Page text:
What writers do have control over is what they write and the craft that goes into it. You can read, write, edit and polish your work. You can develop your craft. You can do your research and match your work to suitable markets or competitions. You can measure whether you feel your writing is stagnating or improving. Make your measurements achievable and realistic: failure to meet your own goals will lead to disillusionment. This is why writers should never measure their achievements in terms of publications and competition places but in terms of am I sending out more pieces for publication this year, do I feel my work is improving, am I still enjoying writing?

What helps is joining a writers’ group or finding fellow writers to follow on social media. You’ll open up a world of tips, advice and helpful solutions. You’ll learn that publication or getting placed in competitions is a bonus, not validation. Getting constructive feedback on your work will help you develop and improve as a writer. Knowing others get overlooked and collect rejection slips gives a sense of not being alone. Much better to vent to a fellow writer over a drink than vent on social media where others might misinterpret what you’re saying.

Apologies Matter

Recently I attended an event where several poets were due to read. I’m not going to name and shame anyone because individuals no doubt had good reasons, however, a significant number of those who were due to read did not turn up. Some of those no shows did send apologies, but most had not apologised in advance of the event. Fortunately the organised made contigency arrangements and some of us were able to read more than we had planned to. Those who didn’t show up lost out.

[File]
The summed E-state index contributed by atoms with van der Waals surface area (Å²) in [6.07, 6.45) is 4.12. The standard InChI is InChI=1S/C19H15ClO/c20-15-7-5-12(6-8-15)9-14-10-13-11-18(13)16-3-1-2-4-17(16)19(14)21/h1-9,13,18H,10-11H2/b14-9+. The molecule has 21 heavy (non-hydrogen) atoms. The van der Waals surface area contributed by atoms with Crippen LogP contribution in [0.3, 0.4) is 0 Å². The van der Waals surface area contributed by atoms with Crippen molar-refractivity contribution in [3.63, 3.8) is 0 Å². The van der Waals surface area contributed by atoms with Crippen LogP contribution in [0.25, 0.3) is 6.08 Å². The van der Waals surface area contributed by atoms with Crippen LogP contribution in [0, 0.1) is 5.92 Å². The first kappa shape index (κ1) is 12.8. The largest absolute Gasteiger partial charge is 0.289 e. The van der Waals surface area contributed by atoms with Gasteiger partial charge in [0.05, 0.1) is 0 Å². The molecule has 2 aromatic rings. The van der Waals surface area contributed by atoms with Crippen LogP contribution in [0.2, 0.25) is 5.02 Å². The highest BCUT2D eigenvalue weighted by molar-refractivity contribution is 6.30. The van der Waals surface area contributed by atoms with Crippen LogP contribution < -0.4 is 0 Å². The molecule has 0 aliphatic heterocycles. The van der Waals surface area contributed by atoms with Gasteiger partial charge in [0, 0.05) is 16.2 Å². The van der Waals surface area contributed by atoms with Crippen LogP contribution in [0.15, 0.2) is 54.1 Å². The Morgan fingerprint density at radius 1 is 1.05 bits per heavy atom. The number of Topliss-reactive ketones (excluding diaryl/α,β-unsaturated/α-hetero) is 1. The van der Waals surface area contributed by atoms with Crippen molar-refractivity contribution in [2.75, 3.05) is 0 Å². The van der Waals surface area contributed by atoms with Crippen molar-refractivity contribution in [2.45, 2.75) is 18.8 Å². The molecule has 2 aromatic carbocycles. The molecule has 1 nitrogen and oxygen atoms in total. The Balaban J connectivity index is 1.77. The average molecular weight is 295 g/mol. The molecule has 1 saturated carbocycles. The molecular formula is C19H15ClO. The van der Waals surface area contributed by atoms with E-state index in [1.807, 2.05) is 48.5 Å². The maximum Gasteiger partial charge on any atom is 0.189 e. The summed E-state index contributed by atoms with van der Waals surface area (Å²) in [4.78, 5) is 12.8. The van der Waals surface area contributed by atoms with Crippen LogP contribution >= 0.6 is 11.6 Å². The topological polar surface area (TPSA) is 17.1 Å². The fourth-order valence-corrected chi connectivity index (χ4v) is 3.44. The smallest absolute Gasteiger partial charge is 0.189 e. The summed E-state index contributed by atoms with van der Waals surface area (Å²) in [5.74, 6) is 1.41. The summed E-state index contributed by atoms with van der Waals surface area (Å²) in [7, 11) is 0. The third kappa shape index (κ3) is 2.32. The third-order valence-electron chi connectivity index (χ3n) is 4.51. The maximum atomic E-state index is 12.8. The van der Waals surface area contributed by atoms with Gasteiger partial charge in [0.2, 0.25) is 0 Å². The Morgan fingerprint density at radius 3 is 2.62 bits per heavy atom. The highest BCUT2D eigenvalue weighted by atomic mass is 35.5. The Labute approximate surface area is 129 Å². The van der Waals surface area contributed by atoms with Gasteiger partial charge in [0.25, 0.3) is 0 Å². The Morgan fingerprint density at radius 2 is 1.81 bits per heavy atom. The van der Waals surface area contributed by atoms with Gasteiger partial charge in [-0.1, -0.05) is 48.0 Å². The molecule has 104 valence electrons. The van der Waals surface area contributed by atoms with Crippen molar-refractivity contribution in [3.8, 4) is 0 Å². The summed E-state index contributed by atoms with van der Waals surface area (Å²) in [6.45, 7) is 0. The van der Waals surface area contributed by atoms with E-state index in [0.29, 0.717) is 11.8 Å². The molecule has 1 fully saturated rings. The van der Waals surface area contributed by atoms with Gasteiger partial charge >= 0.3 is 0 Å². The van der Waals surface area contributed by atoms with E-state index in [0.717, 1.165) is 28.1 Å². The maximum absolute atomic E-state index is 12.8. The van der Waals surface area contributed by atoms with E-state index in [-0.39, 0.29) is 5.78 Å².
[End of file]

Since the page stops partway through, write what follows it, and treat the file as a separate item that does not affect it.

Naturally emergencies occur or transport breaks down and, individually, some no-shows have good reasons for not being there and an after-the-event apology isn’t just a courtesy, it’s an acknowledgement someone was inconvenienced. No-shows don’t include those who signed up for an event or agreed to a meeting but warned the organiser that due to disabilities/health issues/transport/caring responsibilities, they may not be able to be there.

When one or two individuals become a group of no-shows who can’t be bothered to send apologies either, they need to bear in mind:

  • They are now labelled as time-wasters and will be treated accordingly
  • If someone has prepared work in advance of a meeting, they won’t be inclined to do such a good job or dedicate as much time to preparation if another meeting is arranged
  • If an event organiser has to deal with performers who are no-shows, those won’t be asked to perform again
  • If a workshop organiser is left hurriedly finding stand ins, you can bet the people who didn’t show up won’t be asked again
  • If the no-shows are members of a club or group and other club/group members managed to turn up, the no-shows are embarrassments and may harm the reputation of the club/group concerned
  • If someone regularly organises opportunities for other writers to perform or showcase their work, the no-shows are limiting their chances of taking up those opportunities